Am I paying taxes twice on Roth IRA?

4 Replies

Years ago when I was a bit more naive in my financial knowledge I opened up a Roth IRA Investement account with Schwab. Over a years I have added little bits of money here and there mostly to play around with the market and get my feet wet. I have been funding this Roth IRA via a manual transfer from my Checking account which is all money that was already taxed. I was thinking about it, and I didn't realize this entire time that I might have been getting taxed twice on this money since a Roth IRA taxes you "on the way in" right?

However, I looked at my statements and account and couldn't find anything that talked about the amount I was taxed, nor did I ever notice a deposit getting taxed ($1000 deposit went into the account as $1000). So does Schwab just assume this money is already taxed since its not coming directly from payroll? If I had a Traditional IRA whould this work any differently since you aren't supposed to get taxed until "the way out"?

I guess I am just trying to understand these 2 types of accounts a little more. Thanks for any insight!

You're not getting double-taxed not to worry. You are correct, the money you are funding the Roth with has already been taxed through your payroll when you make the transfer, that's all it is is a transfer. Schwab doesn't take out "more tax" because you're putting money into a Roth. If you were to make the same transfer to a traditional IRA, you wouldn't see the "tax break" until you file taxes at the end of the year. The transfer to a traditional IRA reduces your AGI (adjusted gross income). Basically, any contributions to a retirement account outside of work, you wouldn't see any tax effects until filing at year-end.

Originally posted by @Matthew Hintzke :

Years ago when I was a bit more naive in my financial knowledge I opened up a Roth IRA Investement account with Schwab. Over a years I have added little bits of money here and there mostly to play around with the market and get my feet wet. I have been funding this Roth IRA via a manual transfer from my Checking account which is all money that was already taxed. I was thinking about it, and I didn't realize this entire time that I might have been getting taxed twice on this money since a Roth IRA taxes you "on the way in" right?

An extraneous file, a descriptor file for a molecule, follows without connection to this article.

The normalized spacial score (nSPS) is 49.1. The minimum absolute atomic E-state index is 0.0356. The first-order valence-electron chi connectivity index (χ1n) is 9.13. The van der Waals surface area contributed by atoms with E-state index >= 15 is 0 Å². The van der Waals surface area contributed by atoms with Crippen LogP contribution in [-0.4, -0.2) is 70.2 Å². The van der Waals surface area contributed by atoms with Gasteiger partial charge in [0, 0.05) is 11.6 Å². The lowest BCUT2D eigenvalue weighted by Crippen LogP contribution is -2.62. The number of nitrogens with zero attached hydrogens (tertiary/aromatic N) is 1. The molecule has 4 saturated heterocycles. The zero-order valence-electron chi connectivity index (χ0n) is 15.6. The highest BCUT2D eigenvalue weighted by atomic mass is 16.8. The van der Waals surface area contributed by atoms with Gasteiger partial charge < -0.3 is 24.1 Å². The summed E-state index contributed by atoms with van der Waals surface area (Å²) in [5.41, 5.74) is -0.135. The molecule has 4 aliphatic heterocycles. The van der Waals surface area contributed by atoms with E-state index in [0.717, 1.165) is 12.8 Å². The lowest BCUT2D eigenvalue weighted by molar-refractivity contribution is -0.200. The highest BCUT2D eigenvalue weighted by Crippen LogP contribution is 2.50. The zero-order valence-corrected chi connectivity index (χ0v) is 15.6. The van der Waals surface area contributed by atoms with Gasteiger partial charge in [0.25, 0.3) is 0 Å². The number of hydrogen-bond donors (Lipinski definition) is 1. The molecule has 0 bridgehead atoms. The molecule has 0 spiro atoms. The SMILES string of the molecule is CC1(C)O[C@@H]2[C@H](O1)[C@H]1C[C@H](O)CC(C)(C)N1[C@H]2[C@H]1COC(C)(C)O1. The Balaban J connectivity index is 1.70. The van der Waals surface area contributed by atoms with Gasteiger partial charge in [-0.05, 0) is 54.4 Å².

However, I looked at my statements and account and couldn't find anything that talked about the amount I was taxed, nor did I ever notice a deposit getting taxed ($1000 deposit went into the account as $1000). So does Schwab just assume this money is already taxed since its not coming directly from payroll? If I had a Traditional IRA whould this work any differently since you aren't supposed to get taxed until "the way out"?

I guess I am just trying to understand these 2 types of accounts a little more. Thanks for any insight!

Not correct. You don't get taxed twice. If you withdraw your money when you retire, it will be tax free. Both earning and you contribution. ROTH IRA might not be saving you money. May be you will be in lower tax bracket when you retire, if so its better to offset your income with traditional IRA now when you are in higher bracket.

Sometimes your AGI is high enough to make deductible traditional IRA contribution, then Roth might make sense.

 Your situation needs to be analyzed by your tax advisor. 

@Joel Johnson - ok thanks a lot that all makes sense now!

@Ashish Acharya - is it very common for you to be in a lower tax bracket when I retired? I am 28 now and figured I would only go into a higher tax bracket the older I get as I intend (and figure most people do the same) on gaining more equity and wealth throughout the years.  With that assumption I thought a Roth seemed more applicable as I only believe taxes will go higher in the future which means getting taxed now is better than getting taxed in ~35 years.

A better question might be, why am I investing in an After-Tax vehicle that I can't touch until I retire instead of investing my money in something that I CAN CONTROL, and that also defers capital gains tax (via a 1031 exchange)? Not to mention the benefits of leverage, appreciation, depreciation, and cash flow. :)

401(k)s and Roth IRAs are invested primarily into paper assets (i.e. the stock market), which we all found out in 2008 are actually very risky and give us no control over our investments.

Check out "Rich Dad, Poor Dad" by Robert Kiyosaki. His books will blow your mind. Then combine that knowledge with BP's books on property investment. OMG!